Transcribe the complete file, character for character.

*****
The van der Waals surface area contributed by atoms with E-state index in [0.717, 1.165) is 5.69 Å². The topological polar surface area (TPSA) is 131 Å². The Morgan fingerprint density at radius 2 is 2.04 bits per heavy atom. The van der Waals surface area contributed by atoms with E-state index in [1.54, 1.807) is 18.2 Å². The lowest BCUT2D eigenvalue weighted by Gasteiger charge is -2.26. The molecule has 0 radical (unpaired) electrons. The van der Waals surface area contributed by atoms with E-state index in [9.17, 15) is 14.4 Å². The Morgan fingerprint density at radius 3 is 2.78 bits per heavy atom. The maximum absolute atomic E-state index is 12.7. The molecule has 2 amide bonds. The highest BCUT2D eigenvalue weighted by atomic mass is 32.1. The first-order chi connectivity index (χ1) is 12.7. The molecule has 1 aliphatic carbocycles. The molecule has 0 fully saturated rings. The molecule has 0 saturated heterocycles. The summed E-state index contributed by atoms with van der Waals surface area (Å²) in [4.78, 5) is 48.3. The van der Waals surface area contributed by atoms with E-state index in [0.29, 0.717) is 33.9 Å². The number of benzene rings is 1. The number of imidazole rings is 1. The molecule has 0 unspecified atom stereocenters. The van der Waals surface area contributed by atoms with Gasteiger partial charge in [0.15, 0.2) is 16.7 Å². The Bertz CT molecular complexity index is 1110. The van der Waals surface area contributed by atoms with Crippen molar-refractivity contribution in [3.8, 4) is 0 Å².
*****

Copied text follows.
The van der Waals surface area contributed by atoms with E-state index in [0.717, 1.165) is 5.69 Å². The topological polar surface area (TPSA) is 131 Å². The Morgan fingerprint density at radius 2 is 2.04 bits per heavy atom. The van der Waals surface area contributed by atoms with E-state index in [1.54, 1.807) is 18.2 Å². The lowest BCUT2D eigenvalue weighted by Gasteiger charge is -2.26. The molecule has 0 radical (unpaired) electrons. The van der Waals surface area contributed by atoms with E-state index in [9.17, 15) is 14.4 Å². The Morgan fingerprint density at radius 3 is 2.78 bits per heavy atom. The maximum absolute atomic E-state index is 12.7. The molecule has 2 amide bonds. The highest BCUT2D eigenvalue weighted by atomic mass is 32.1. The first-order chi connectivity index (χ1) is 12.7. The molecule has 1 aliphatic carbocycles. The molecule has 0 fully saturated rings. The molecule has 0 saturated heterocycles. The summed E-state index contributed by atoms with van der Waals surface area (Å²) in [4.78, 5) is 48.3. The van der Waals surface area contributed by atoms with E-state index in [0.29, 0.717) is 33.9 Å². The number of benzene rings is 1. The number of imidazole rings is 1. The molecule has 0 unspecified atom stereocenters. The van der Waals surface area contributed by atoms with Gasteiger partial charge in [0.15, 0.2) is 16.7 Å². The Bertz CT molecular complexity index is 1110. The van der Waals surface area contributed by atoms with Crippen molar-refractivity contribution in [3.8, 4) is 0 Å².